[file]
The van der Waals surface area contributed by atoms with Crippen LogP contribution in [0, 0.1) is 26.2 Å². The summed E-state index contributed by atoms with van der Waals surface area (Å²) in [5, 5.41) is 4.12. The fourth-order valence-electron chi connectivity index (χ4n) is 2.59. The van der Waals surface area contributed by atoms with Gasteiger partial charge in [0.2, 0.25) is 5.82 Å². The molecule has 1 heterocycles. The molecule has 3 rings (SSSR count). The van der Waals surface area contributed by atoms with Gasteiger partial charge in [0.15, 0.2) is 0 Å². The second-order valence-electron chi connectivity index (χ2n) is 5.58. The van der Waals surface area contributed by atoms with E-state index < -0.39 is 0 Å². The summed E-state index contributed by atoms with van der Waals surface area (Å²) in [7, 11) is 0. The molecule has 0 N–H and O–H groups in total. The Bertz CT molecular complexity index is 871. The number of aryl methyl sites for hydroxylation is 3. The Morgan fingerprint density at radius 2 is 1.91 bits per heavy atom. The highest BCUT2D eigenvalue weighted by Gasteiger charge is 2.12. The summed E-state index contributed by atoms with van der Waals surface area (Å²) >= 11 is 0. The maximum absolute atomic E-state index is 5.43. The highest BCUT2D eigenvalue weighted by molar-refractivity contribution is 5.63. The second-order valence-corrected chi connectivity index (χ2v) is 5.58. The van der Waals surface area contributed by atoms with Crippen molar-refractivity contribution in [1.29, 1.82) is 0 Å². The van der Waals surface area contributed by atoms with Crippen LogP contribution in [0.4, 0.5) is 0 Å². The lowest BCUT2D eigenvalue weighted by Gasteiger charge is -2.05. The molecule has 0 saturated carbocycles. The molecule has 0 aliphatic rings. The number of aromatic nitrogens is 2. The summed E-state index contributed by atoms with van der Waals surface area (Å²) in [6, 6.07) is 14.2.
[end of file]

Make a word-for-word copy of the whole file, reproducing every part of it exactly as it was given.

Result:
The van der Waals surface area contributed by atoms with Crippen LogP contribution in [0, 0.1) is 26.2 Å². The summed E-state index contributed by atoms with van der Waals surface area (Å²) in [5, 5.41) is 4.12. The fourth-order valence-electron chi connectivity index (χ4n) is 2.59. The van der Waals surface area contributed by atoms with Gasteiger partial charge in [0.2, 0.25) is 5.82 Å². The molecule has 1 heterocycles. The molecule has 3 rings (SSSR count). The van der Waals surface area contributed by atoms with Gasteiger partial charge in [0.15, 0.2) is 0 Å². The second-order valence-electron chi connectivity index (χ2n) is 5.58. The van der Waals surface area contributed by atoms with E-state index < -0.39 is 0 Å². The summed E-state index contributed by atoms with van der Waals surface area (Å²) in [7, 11) is 0. The molecule has 0 N–H and O–H groups in total. The Bertz CT molecular complexity index is 871. The number of aryl methyl sites for hydroxylation is 3. The Morgan fingerprint density at radius 2 is 1.91 bits per heavy atom. The highest BCUT2D eigenvalue weighted by Gasteiger charge is 2.12. The summed E-state index contributed by atoms with van der Waals surface area (Å²) >= 11 is 0. The maximum absolute atomic E-state index is 5.43. The highest BCUT2D eigenvalue weighted by molar-refractivity contribution is 5.63. The second-order valence-corrected chi connectivity index (χ2v) is 5.58. The van der Waals surface area contributed by atoms with Crippen molar-refractivity contribution in [1.29, 1.82) is 0 Å². The van der Waals surface area contributed by atoms with Crippen LogP contribution in [0.4, 0.5) is 0 Å². The lowest BCUT2D eigenvalue weighted by Gasteiger charge is -2.05. The molecule has 0 saturated carbocycles. The molecule has 0 aliphatic rings. The number of aromatic nitrogens is 2. The summed E-state index contributed by atoms with van der Waals surface area (Å²) in [6, 6.07) is 14.2.